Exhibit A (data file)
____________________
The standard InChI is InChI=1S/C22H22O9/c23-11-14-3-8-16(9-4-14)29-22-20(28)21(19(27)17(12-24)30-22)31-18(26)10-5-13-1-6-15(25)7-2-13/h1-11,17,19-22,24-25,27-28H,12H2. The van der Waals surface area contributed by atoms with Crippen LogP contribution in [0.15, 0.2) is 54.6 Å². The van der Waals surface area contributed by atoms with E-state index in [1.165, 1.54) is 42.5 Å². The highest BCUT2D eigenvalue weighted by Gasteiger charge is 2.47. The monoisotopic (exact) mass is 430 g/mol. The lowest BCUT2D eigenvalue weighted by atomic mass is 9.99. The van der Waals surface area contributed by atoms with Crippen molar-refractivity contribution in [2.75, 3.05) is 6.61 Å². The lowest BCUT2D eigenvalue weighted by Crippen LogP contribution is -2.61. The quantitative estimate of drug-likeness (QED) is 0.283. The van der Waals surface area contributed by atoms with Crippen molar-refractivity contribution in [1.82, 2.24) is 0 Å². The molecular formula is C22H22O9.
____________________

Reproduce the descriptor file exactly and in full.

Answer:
The standard InChI is InChI=1S/C22H22O9/c23-11-14-3-8-16(9-4-14)29-22-20(28)21(19(27)17(12-24)30-22)31-18(26)10-5-13-1-6-15(25)7-2-13/h1-11,17,19-22,24-25,27-28H,12H2. The van der Waals surface area contributed by atoms with Crippen LogP contribution in [0.15, 0.2) is 54.6 Å². The van der Waals surface area contributed by atoms with E-state index in [1.165, 1.54) is 42.5 Å². The highest BCUT2D eigenvalue weighted by Gasteiger charge is 2.47. The monoisotopic (exact) mass is 430 g/mol. The lowest BCUT2D eigenvalue weighted by atomic mass is 9.99. The van der Waals surface area contributed by atoms with Crippen molar-refractivity contribution in [2.75, 3.05) is 6.61 Å². The lowest BCUT2D eigenvalue weighted by Crippen LogP contribution is -2.61. The quantitative estimate of drug-likeness (QED) is 0.283. The van der Waals surface area contributed by atoms with Crippen molar-refractivity contribution in [1.82, 2.24) is 0 Å². The molecular formula is C22H22O9.